What are memory leaks in android, how to check the program for their absence and how to prevent their occurrence

  • Tutorial
In this article for beginner android developers, I will try to talk about what “memory leaks” are in android, why you should think about them on modern devices that allocate 192 MB per application, how to quickly find and fix these leaks in an unfamiliar application and on that you need to pay special attention when developing any application.

The ultimate goal of this article is to answer a simple question:
Where to click to find out which line in the appendix to fix?

What is a memory leak?

Let's start with what is called a "memory leak." In a strict understanding, an object can be called a memory leak if it continues to exist in memory even after all references to it are lost. The problem immediately arises with this definition: the memory for all objects that you create is allocated with the participation of the garbage collector, and the garbage collector remembers all created objects, regardless of whether you have a reference to the object or not.

In fact, the garbage collector is built very primitively (actually not - but the principle of operation is really simple): there is a graph in which every existing object is a vertex, and a link from any object to any other object is an edge. Some vertices on this graph are special. These are the roots of the garbage collection roots - those entities that are created by the system and continue to exist regardless of whether other objects refer to them or not. If and only if there is any path on the graph from a given object to any root, the object will not be destroyed by the garbage collector.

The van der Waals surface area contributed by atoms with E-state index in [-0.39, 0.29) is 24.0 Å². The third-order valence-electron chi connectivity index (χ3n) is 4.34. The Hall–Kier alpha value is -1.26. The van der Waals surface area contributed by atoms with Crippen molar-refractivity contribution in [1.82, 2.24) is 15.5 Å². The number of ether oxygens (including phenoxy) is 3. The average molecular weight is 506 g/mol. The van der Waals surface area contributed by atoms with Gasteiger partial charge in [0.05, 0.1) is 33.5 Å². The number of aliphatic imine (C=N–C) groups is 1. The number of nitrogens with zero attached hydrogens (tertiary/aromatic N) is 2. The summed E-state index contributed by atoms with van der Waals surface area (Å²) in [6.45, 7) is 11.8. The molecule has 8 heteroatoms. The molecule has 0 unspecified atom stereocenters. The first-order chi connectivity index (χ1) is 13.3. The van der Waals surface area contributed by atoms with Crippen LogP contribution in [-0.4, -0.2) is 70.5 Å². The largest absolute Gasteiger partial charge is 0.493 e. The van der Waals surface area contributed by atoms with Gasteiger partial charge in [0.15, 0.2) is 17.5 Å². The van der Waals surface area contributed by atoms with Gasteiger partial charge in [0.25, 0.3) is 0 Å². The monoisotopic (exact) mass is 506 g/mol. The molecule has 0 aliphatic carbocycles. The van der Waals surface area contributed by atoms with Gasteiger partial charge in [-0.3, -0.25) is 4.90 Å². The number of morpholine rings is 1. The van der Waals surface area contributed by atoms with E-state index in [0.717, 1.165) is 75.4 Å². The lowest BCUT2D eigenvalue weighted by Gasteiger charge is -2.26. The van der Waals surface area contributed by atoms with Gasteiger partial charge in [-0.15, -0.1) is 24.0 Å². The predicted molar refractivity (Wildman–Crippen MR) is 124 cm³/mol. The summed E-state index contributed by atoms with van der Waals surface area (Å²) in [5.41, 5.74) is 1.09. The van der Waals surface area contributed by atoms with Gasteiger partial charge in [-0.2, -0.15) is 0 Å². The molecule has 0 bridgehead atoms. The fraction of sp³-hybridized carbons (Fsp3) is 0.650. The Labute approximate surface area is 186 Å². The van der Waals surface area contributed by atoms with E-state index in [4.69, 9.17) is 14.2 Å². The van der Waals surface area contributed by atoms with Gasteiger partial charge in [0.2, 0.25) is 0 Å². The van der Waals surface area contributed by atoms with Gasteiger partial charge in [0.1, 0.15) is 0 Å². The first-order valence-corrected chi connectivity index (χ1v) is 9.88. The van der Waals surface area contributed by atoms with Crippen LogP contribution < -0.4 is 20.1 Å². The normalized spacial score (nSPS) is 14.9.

This is the problem - if the object is not destroyed, then there is a chain of links from the root to this object (or, if such a chain does not exist, the object will be destroyed during the next garbage collection), which means that no object can be a leak memory in the strict sense of the term. Actually, even the fact that the garbage collector itself stores a link to every existing object in the system is already enough.

Attempts to get a “clean” memory leak in java have been made repeatedly and, of course, continue to be made, however, none of the methods can make the garbage collector forget the object reference without freeing up memory. There are memory leaks associated with native code allocation of memory (JNI), however we will not consider them in this article.

Conclusion: you may lose all links to the object you are interested in, but the garbage collector remembers.

So, the definition of “memory leak” in the strict sense does not suit us. Therefore, we will further understand a memory leak as an object that continues to exist after it must be destroyed.

Next, I will show some of the most common cases of memory leaks, show how to detect them and how to avoid them. If you learn to fix these typical memory leaks, then with a probability of 99.9%, your application will not have memory leaks that you need to worry about.

But, before proceeding to a description of these common errors, the main question must be answered: is it necessary to correct these errors at all? The application is working ...

Why spend time troubleshooting memory leaks?

Applications have not crashed for a long time because you forgot to squeeze resources into the drawable-ldpi folder. Preparing to write this article, I conducted a simple experiment: I took one of the working applications and added a memory leak to it in such a way that no activity created was ever unloaded from memory (I began to add them to the static list). I opened the application and started to click on the screens, waiting for the application to finally crash on my Nexus 5. Finally, after 5 minutes and 55 screens, the application crashed. The irony is that, according to Google Analytics, usually a user visits 3 screens per session.